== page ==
Mondale to Democrats: Win Back the House or Else
(Bloomberg Opinion) -- Walter Mondale has some advice for his fellow Democrats: Focus all your energy on this fall's congressional contests, not the 2020 presidential race, because if you don't retake the House of Representatives first, you'll probably be dead two years later.
"The November elections are fateful," the former vice president and U.S. senator said when we chatted this week. "If Republicans win, that's the ballgame. If Trump can claim the public has spoken, and they are for me, we're in real trouble."
President Donald Trump, Mondale predicted, would feel empowered by a Democratic midterm failure to flaunt rules and laws and presidential behavior standards even more egregiously than he already does. There’s no indication, he said, that congressional Republicans would hold him accountable.
Mondale turned 90 this year; he just got back from a weeklong fishing trip in northern Canada and will be angling for salmon in Alaska later this summer as well as attending a reunion with former President Jimmy Carter.
He stays in touch with politicians and former advisers, as he made clear during a long lunch in Minneapolis on Tuesday.
"That's what I do in my office, make calls and pay bills," he joked about working at one of the city's most prestigious law firms, Dorsey & Whitney.
Mondale's liberal sensibilities, political instincts and dry wit seemed little changed in the four decades since he was a dominant figure in progressive Democratic politics.
He advised Democrats running this fall not only to criticize Trump's personal and ethical defects but to challenge Republican policies that have hurt the working class Trump pretends to champion. In particular, he recommended emphasizing the environment and health care — protecting Medicare and Medicaid and expanding Obamacare instead of promoting a single-payer government-run system.
And as a longtime champion of progressive causes, he said he worries that "the Sanders bloc" of followers of the unsuccessful 2016 presidential candidate, Vermont Senator Bernie Sanders, display a rule or ruin attitude that could result in a "destructive division within our party."
He also warned Democrats that they should not push for impeachment.
"There is not a strong case yet," Mondale said. "The standard for impeachment has to be very high. It negates an election; that's a very grave thing to do.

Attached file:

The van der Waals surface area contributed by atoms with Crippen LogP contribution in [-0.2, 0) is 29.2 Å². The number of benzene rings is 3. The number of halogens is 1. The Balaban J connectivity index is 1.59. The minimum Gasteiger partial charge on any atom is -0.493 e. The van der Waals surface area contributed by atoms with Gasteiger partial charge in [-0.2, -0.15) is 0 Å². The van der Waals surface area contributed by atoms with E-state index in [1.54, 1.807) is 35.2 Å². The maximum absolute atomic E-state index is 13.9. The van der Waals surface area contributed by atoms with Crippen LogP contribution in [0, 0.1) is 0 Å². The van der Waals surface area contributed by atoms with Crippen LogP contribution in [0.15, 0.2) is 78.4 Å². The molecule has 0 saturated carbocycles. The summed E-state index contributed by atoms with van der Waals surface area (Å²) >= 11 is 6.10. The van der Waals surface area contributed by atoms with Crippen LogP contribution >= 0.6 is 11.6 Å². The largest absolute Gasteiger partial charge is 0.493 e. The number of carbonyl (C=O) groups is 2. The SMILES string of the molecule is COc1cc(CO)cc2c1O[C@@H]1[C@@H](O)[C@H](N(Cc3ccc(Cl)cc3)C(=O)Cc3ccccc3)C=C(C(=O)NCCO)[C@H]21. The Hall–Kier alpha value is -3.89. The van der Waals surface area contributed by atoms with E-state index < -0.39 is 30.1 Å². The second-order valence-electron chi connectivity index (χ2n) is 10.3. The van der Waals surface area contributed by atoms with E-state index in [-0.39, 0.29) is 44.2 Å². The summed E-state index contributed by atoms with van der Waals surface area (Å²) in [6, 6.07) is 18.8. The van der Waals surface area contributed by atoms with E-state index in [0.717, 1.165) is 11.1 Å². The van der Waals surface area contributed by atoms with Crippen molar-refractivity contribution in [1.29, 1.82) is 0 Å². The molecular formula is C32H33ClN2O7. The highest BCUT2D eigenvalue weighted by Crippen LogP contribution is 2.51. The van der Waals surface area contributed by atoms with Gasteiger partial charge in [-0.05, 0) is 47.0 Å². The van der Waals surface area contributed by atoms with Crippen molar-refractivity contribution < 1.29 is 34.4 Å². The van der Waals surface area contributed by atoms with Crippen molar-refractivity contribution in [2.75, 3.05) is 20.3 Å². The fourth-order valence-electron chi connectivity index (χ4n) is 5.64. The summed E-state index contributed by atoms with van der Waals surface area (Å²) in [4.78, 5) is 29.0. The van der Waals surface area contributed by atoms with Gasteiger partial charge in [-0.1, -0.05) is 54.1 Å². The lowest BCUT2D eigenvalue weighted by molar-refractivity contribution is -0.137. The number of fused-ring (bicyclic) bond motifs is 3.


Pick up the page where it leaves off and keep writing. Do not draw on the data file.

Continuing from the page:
As a senator from Minnesota in 1973 and 1974, Mondale closely followed the events leading to the downfall of President Richard Nixon, who resigned rather than face almost certain impeachment for leading the coverup of scandals that followed a break-in by Republican operatives at a Democratic Party office in Washington's Watergate complex.
He said he does not think Trump is yet on a similar course, in part because of the absence of Republican senators like 70s-era figures ranging from the liberal Jacob Javits to the centrist Howard Baker to the conservative Barry Goldwater, who all felt that a president should be subject to the rule of law
"The only Republicans willing to stand up are either former office holders, those who are leaving office or are in bad health," Mondale said. "There is a political remedy for what Trump is doing. It's called the November election."
Mondale is impressed with the caliber of Democratic candidates this year, noting the large number of women and military veterans. "That's a good message for the party," he said, remembering the days when veterans were often shunned by some Democrats.
He also welcomed the "Me-Too" movement that gained prominence after recent revelations of sexual harassment and violence by powerful men, and he praised Minnesota's U.S. senators, Amy Klobuchar and Tina Smith. He said he thought that former Senator Al Franken, who made way for Smith when he resigned from the Senate under pressure last year after he was accused of groping women, was given "a bum deal."
"Al was caught up in a fever and he exited too quickly," Mondale said.
Reflecting on the vice presidency, which he turned into a more substantive role than most of his predecessors had played, he said he was pleased that the "Mondale model" of a forceful and influential adviser to the chief executive had largely survived five successive administrations.
How about Vice President Mike Pence, with whom he had "a very nice conversation" a year-and-a-half ago?
"I wouldn't want to be Trump's vice president," Mondale said.
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